Break out the party hats, even if that means dusting off the cobwebs. A resolution in the painstakingly long merger approval process between XM Satellite Radio (Nasdaq: XMSR ) and Sirius Satellite Radio (Nasdaq: SIRI ) may finally be on the way.
Speaking on CNBC yesterday, FCC Chairman Kevin Martin said of the satellite-radio hookup that his regulatory agency "will hopefully be able to do something on it soon.”
Soon? Really? I'll believe it when I see it. The cynic in me is skeptical, especially when it comes to the relative usage of "soon" by someone who has taken nearly 16 months to drum up a decision. Yes, it really has been that long since the two deficit-saddled radio providers originally agreed to join forces.
How soon is now?
I opened up the floor yesterday, asking readers to submit their calls for when the FCC will hand down a decision. The responses were all over the map, with some readers offering up a few humorous zingers.
"My FCC prediction date is July 24th," BeagleBrigade offered up. "I am not sure if I want to say 2008 or 2009 yet."
"It seems the FCC has more important things to do like fight the war on terror or figure a solution to world hunger," batg20 serves up, waist-deep in sarcasm. "Oh wait, I forgot. The FCC doesn't do any of that stuff. Their job is to regulate Communication. So why are they wasting tax payers time and money with a lengthy process of a simple decision? Yes or NO."
However, a few of you seem to think that Martin means it this time. Why would he be on CNBC -- the same network where TheStreet.com's (Nasdaq: TSCM ) Jim Cramer has raked Martin's agency over the coals for the drawn-out courtship -- unless a decision is about to be reached?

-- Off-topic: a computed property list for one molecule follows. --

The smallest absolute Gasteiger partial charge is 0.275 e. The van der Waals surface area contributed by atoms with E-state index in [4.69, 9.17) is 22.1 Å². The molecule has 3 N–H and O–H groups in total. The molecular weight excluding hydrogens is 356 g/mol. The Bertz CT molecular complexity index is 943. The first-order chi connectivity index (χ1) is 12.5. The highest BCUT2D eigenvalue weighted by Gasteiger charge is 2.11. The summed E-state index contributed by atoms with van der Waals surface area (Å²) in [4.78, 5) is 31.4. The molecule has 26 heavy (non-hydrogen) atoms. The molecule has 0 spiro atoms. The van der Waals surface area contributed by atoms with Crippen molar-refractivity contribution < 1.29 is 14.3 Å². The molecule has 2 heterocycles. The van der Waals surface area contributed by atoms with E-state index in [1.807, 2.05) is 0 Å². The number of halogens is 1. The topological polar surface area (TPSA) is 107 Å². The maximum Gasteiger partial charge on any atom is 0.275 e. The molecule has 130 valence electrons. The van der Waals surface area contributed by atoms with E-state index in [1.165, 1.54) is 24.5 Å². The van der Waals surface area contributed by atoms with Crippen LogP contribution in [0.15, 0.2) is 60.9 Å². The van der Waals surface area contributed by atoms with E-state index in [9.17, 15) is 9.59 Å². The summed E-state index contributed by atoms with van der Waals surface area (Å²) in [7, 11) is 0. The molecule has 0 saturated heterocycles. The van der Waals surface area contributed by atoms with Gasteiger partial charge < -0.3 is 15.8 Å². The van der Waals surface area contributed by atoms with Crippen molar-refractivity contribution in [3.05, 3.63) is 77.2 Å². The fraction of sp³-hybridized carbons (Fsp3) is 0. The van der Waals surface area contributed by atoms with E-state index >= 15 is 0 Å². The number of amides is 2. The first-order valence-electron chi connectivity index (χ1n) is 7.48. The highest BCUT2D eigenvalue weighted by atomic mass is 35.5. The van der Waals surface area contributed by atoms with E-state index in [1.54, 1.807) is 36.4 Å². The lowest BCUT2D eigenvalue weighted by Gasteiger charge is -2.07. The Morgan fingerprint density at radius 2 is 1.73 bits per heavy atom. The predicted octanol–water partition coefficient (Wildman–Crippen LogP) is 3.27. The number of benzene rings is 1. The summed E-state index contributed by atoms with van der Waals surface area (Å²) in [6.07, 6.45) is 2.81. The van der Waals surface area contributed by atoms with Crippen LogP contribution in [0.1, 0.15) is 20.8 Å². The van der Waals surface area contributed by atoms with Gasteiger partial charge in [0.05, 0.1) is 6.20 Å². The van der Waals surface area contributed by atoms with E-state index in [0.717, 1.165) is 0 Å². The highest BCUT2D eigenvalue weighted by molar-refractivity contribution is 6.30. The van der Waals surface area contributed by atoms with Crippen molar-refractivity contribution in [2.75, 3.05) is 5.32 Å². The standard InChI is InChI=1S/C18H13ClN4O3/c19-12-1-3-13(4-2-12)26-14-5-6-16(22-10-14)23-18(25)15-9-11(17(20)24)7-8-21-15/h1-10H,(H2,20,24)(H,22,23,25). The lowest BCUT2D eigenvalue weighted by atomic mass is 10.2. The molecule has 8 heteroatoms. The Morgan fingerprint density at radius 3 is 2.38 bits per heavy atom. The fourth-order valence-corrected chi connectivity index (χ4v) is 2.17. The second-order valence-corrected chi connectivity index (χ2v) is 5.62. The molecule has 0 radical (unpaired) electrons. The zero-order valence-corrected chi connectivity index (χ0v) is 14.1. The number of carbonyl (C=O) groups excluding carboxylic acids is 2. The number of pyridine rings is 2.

That is gtw1077's logic in expecting the FCC to hand down a decision as early as this afternoon. Morey08 also suggests that the announcement will come after the market closes today.
That may be a bit ambitious, but fans of the merger may warm up to the FCC's ultimate decision.
Martin didn't reveal which way his agency is leaning, but he did point out how XM and Sirius have already agreed to concessions that include capping subscriber prices "for an extended period" of time and allowing listeners to subscribe to individual channels.
Why is that a good sign that the FCC will sign off on the deal? Well, you don't brag about the fact that the subjects of your inquiry are bending over backwards in agreeing to concessions, only to pull the rug out from under them. That isn't a negotiation. That's a snuff film.
Be careful what you wish for
The amusing side note in all of this is that the concessions being raised may work against the thinning pool of objectors to the deal. Beyond select lawmakers and terrestrial-radio lobbyists, few people are still speaking out against the proposed merger.
What does FM and AM radio have against the deal? Well, XM and Sirius are reporting mounting losses as they try to turn their growing subscriber counts into profits. At least one Wall Street model-cruncher -- Citi analyst Eileen Furukawa -- has noted that the merger could bring about cost savings of $7.2 billion. The synergy should transform two money-losing businesses into a larger, profitable entity. Terrestrial and satellite radio compete for commuter eardrums.
Conventional radio operators like Clear Channel (NYSE: CCU ) , Cox Radio (NYSE: CXR ) , Beasley Broadcasting (Nasdaq: BBGI ) , and Cumulus Media (Nasdaq: CMLS ) would be better off with an unchecked merger, where XM and Sirius can raise prices. By capping subscription rates and offering even cheaper a la carte plans, satellite radio will actually be positioned to take even more listeners away from terrestrial radio.
The concessions are still important. They show that the merger will benefit consumers' wallets, even if that comes at the expense of satrad's competitors.
An FCC decision; concessions that terrestrial radio will regret; and the backlash over a regulatory body taking so long to pass or nix a planned merger. What do these things have in common? If we're to believe Martin this time, they're all coming soon.